Harry nodded. “No problem, I can’t stand to see anymore of this anyway.” The man turned and headed toward the street, blowing his nose to remove the stench of the dead body that hung in the air like the stink on a skunk. Jack watched him zigzag through the stand of trees until he was lost behind a large pine.

When he was alone, he turned back to the body. By the expression on the child’s face, he could only think that she must have been scared out of her mind when she died. It looked as though some kind of animal had tried to eat her alive. There were large chunks of flesh absent from her hip and torso—her right arm was missing completely. But the weird thing was that there were no tracks. Jack didn’t quite know what to make of it. What kind of an animal could take down its prey, eat part of it, and never leave a print? He sighed heavily knowing that there was only one way to find out.

Jack had a gift—just like his momma did—which was what made him such a good detective. Most of his life he kept it hidden and quiet—asleep. He hadn’t used his power in a long time, and he wondered if he still possessed it. The gift nearly drove him insane once—the memories of the dead—speaking to him while it sucked his life away.

But this...this was different. This killing was as baffling as it was brutal. Here the gift could prove to be invaluable if only Jack possessed the courage to use it.

These people are counting on you, Jack. If there's a monster loose, you gotta find it—you gotta kill it.

He took a deep breath as he readied himself. He could already feel the stirring in the air; a tingling sensation like the feel of an electric current. Bending to one knee, he gently reached down and cradled the little girl’s cold hand in his—felt the gift flow down his arm. As he looked into her dead face, he called her forth, “Wake up! Wake up and show me what happened.”

At first, there was nothing—and then suddenly, the girl’s eyes shot open—milky white, like the color of moonstones. He felt her grip tighten on his hand as her mouth worked desperately up and down, her throat making a horrible gurgling sound.

“Show me!” he insisted.

A mental image flashed into his mind.

It was night and she was running from something. Jack ran with her and heard her heavy breathing, her heart hammering in her ears. Then he heard the snarls of the animal, the muffled growls just out of sight along the tree line. She ran toward the highway. She was almost clear of the woods when it attacked—the girl wet herself with fright.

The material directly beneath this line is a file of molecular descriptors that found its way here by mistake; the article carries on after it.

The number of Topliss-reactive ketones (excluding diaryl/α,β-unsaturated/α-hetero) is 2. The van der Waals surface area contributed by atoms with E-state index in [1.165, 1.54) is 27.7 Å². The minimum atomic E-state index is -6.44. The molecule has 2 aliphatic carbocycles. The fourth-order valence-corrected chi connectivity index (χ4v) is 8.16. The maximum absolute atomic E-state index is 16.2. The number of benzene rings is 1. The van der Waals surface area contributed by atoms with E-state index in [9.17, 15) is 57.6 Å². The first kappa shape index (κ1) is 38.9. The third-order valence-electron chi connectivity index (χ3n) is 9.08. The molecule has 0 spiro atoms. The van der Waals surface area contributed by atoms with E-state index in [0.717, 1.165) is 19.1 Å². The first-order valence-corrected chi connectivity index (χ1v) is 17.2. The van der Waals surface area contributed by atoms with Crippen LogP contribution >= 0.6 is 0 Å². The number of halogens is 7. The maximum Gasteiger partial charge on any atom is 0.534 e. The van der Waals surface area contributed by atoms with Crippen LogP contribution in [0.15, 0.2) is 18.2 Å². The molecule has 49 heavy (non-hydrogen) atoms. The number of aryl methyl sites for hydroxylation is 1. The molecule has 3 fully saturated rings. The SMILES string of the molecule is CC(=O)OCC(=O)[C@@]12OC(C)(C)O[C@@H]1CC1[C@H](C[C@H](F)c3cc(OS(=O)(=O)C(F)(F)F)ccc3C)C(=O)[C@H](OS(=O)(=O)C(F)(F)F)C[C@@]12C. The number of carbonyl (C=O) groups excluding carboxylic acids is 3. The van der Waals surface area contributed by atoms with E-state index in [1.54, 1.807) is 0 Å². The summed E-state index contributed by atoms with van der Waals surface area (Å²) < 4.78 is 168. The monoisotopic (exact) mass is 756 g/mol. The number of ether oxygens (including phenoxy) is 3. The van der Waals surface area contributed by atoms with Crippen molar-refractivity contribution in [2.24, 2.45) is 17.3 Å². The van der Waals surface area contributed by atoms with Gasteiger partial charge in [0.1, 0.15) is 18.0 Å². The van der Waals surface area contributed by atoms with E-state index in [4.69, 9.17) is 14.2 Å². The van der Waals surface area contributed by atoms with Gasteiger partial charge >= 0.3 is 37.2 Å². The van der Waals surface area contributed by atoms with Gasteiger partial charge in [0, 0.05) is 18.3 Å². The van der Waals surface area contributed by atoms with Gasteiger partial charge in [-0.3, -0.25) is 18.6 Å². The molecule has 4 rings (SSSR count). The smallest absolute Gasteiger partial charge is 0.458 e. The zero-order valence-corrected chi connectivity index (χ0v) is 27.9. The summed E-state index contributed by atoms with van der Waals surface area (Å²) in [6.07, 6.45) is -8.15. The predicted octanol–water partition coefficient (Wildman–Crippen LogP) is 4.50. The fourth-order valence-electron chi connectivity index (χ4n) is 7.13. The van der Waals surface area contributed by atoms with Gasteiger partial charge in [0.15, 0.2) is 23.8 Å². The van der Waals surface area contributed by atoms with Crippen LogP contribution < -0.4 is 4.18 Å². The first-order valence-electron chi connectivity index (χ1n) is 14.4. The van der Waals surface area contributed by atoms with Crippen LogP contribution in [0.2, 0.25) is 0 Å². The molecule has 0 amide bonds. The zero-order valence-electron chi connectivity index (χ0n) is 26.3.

Jack felt the hot savage breath of the creature, its unquenchable hunger, its sick yellow grin. The child hit at it with her little fists, desperately trying to keep it off of her. He saw its large wolf-like head—its red eyes. It gazed at him, knew that he was there, and for a moment, the monster hesitated. Jack saw a glint of teeth as it suddenly bit at his face, but instead it grabbed the little girl’s arm. Then he heard the high-pitched screams, felt the utter horror she felt as something jerked and pulled at her body—eating her alive.

The images stopped; the girl’s chest arched high up off the ground—her life force realizing it could no longer dwell within this mangled corpse. With a loud sigh of anguish, she re-lived her death, and then her spirit escaped through her mouth and her body sank and lay still.

Jack slowly stood on wavering legs and backed away, visibly shaken. The power was like that—it always stretched his essence thin, piggybacking the girl’s spirit for a brief time as it fed upon his soul.

What was that thing? It was unnatural—not merely an animal, but something...unholy and evil—a perversion of nature.

The paramedics arrived, and Harry led them through the woods to where Jack was. He saw their revulsion as both men grabbed for their surgical masks and slipped them over their faces. One prepared the stretcher while the other unfolded the body bag.

“What the hell took you so long?” Jack snapped.

“This isn’t the easiest place to find,” one of them said in defense.